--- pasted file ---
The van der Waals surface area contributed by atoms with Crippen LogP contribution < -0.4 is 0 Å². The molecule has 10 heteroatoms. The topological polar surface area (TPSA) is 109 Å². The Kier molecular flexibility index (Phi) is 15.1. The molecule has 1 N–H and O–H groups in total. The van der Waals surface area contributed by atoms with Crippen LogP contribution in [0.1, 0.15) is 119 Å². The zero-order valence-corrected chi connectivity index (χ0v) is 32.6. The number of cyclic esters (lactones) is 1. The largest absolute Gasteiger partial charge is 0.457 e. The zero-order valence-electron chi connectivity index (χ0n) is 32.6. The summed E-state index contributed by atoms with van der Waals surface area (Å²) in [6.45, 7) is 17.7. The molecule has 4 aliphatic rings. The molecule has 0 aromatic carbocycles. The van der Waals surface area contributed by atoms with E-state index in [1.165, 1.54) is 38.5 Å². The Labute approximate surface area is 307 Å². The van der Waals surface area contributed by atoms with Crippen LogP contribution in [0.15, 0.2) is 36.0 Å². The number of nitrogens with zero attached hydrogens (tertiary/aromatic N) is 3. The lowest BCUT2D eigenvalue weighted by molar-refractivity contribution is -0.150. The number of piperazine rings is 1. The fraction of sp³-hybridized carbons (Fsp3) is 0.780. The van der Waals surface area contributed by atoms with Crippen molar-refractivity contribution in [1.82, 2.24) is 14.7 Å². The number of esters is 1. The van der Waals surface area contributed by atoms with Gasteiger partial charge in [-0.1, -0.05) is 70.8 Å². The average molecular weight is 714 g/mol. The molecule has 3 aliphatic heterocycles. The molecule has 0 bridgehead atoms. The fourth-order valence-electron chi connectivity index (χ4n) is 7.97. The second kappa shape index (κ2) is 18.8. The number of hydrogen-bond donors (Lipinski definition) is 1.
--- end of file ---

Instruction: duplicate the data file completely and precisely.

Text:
The van der Waals surface area contributed by atoms with Crippen LogP contribution < -0.4 is 0 Å². The molecule has 10 heteroatoms. The topological polar surface area (TPSA) is 109 Å². The Kier molecular flexibility index (Phi) is 15.1. The molecule has 1 N–H and O–H groups in total. The van der Waals surface area contributed by atoms with Crippen LogP contribution in [0.1, 0.15) is 119 Å². The zero-order valence-corrected chi connectivity index (χ0v) is 32.6. The number of cyclic esters (lactones) is 1. The largest absolute Gasteiger partial charge is 0.457 e. The zero-order valence-electron chi connectivity index (χ0n) is 32.6. The summed E-state index contributed by atoms with van der Waals surface area (Å²) in [6.45, 7) is 17.7. The molecule has 4 aliphatic rings. The molecule has 0 aromatic carbocycles. The van der Waals surface area contributed by atoms with E-state index in [1.165, 1.54) is 38.5 Å². The Labute approximate surface area is 307 Å². The van der Waals surface area contributed by atoms with Crippen LogP contribution in [0.15, 0.2) is 36.0 Å². The number of nitrogens with zero attached hydrogens (tertiary/aromatic N) is 3. The lowest BCUT2D eigenvalue weighted by molar-refractivity contribution is -0.150. The number of piperazine rings is 1. The fraction of sp³-hybridized carbons (Fsp3) is 0.780. The van der Waals surface area contributed by atoms with Crippen molar-refractivity contribution in [1.82, 2.24) is 14.7 Å². The number of esters is 1. The van der Waals surface area contributed by atoms with Gasteiger partial charge in [-0.1, -0.05) is 70.8 Å². The average molecular weight is 714 g/mol. The molecule has 3 aliphatic heterocycles. The molecule has 0 bridgehead atoms. The fourth-order valence-electron chi connectivity index (χ4n) is 7.97. The second kappa shape index (κ2) is 18.8. The number of hydrogen-bond donors (Lipinski definition) is 1.